When it comes to nursing a hangover, you’re essentially on your own.
“Nobody knows for sure what causes [hangovers,] so we don’t have a good cure,” Ed Boyer, a toxicologist at Brigham and Women’s Hospital in Boston, told Time.
There are certainly theories as to why you feel so crappy after over-indulging—some research suggests that the very process of breaking down alcohol creates another, more potent chemical in the blood stream, which makes you woozy and nauseous. Congeners—the impurities in booze that give it extra color or flavor—also seem to play a role in feeling sick the next day. And, of course, dehydration doesn’t help.
But broadly, the field of research on veisalgia—science-speak for “hangover”—is rather sparse, because of hangovers’ intangible nature.
“They’re very subjective and conditional,” said Sydnee McElroy, a physician in West Virginia and host of the medical history podcast Sawbones. On an episode discussing all the (often worthless and sometimes inadvisable) ways we’ve tried to cure hangovers, she and her cohost note that it’s difficult to recreate the same hangover, meaning it’s virtually impossible to conduct any rigorous scientific studies on them. Somehow, you’d have to make sure that everyone had the same amount of the same type of liquor, and—here’s the hard part—all processed booze the same exact way. None of us do: How alcohol affects us depends on both our genetic and physical makeup.
Of course, that hasn’t stopped researchers from trying. One small 2015 study found that Korean pear juice helped hungover participants clear chemicals from their blood streams and stay focused. In June, the US Food and Drug Administration gave approval for an herbal supplement that can be taken right before bed to eliminate hangover symptoms the next day. But the science behind it is less rigorous than an actual drug would be; it’s essentially just another vitamin.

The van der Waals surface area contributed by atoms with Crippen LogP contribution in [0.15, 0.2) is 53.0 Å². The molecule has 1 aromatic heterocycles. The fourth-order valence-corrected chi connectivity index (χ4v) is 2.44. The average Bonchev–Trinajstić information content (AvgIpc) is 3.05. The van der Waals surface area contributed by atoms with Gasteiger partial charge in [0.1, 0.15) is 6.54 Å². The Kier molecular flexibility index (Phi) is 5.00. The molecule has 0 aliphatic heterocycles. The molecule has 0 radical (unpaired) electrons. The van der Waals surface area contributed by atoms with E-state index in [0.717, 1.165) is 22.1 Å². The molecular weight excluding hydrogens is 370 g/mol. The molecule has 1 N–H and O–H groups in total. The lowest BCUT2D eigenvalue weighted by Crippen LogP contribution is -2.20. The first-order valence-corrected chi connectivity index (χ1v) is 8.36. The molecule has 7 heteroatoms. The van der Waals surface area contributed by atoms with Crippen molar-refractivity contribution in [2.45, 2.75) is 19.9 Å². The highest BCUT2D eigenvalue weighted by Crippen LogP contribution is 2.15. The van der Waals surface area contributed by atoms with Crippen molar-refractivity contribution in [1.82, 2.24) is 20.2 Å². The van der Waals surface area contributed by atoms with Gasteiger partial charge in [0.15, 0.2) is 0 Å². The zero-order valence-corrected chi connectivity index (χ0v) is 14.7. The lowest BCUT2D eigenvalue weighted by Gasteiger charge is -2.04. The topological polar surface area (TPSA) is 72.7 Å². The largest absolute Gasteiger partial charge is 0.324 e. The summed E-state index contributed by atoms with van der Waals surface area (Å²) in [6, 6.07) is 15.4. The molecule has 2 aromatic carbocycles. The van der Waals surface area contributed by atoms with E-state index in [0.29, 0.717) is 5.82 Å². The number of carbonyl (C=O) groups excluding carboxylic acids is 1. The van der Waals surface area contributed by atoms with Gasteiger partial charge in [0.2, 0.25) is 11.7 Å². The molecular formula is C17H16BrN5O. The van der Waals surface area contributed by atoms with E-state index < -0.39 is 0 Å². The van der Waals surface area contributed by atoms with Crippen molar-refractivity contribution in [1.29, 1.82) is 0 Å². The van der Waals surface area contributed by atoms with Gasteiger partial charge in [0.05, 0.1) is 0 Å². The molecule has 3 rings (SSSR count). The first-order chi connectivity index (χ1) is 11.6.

The good news is, there are definitely ways of easing hangover symptoms, even if you can’t cure the thing altogether. Chugging water or anything with electrolytes (sports drinks or even Pedialyte will do) before bed can help, by counteracting booze-induced dehydration. It’s also wise to take non-steroidal anti-inflammatory drugs like ibuprofen for your headache. (Of course, there’s a small risk of developing internal bleeding with these drugs because they thin the blood—just like alcohol. There’s an even larger risk when preemptively taking drugs that contain acetaminophen, like Tylenol, because they can hurt your liver when combined with alcohol.)
Beyond that, you can try having another drink to feel a bit better, though this is definitely not a long-term solution as hangovers are thought to be a minor form of alcohol withdraw (paywall). An easy-to-digest meal is a also a good idea, especially considering it may help you replace some of your lost salt from the night before. You can take a nap to catch up on some of the sleep you missed—in addition to keeping you out late, alcohol inhibits some of the chemicals in your brain responsible for putting you to bed. Some people swear by sweating out a hangover at the gym, but realistically? You probably just feel better because you’re doing something, Boyer told Time.
And if you’re really desperate, a bag of IV fluid can help. Some companies will sell such bags to willing clients, but that means forking over around $200 to get a needle inserted into your arm.
For now, the best (and only) hangover cure is waiting it out—and, of course, learning your alcohol limits in the first place. “Having a good night out is a good idea,” McElroy says. Just ask yourself whether it’s worth spending the next day in bed, googling hangover cures.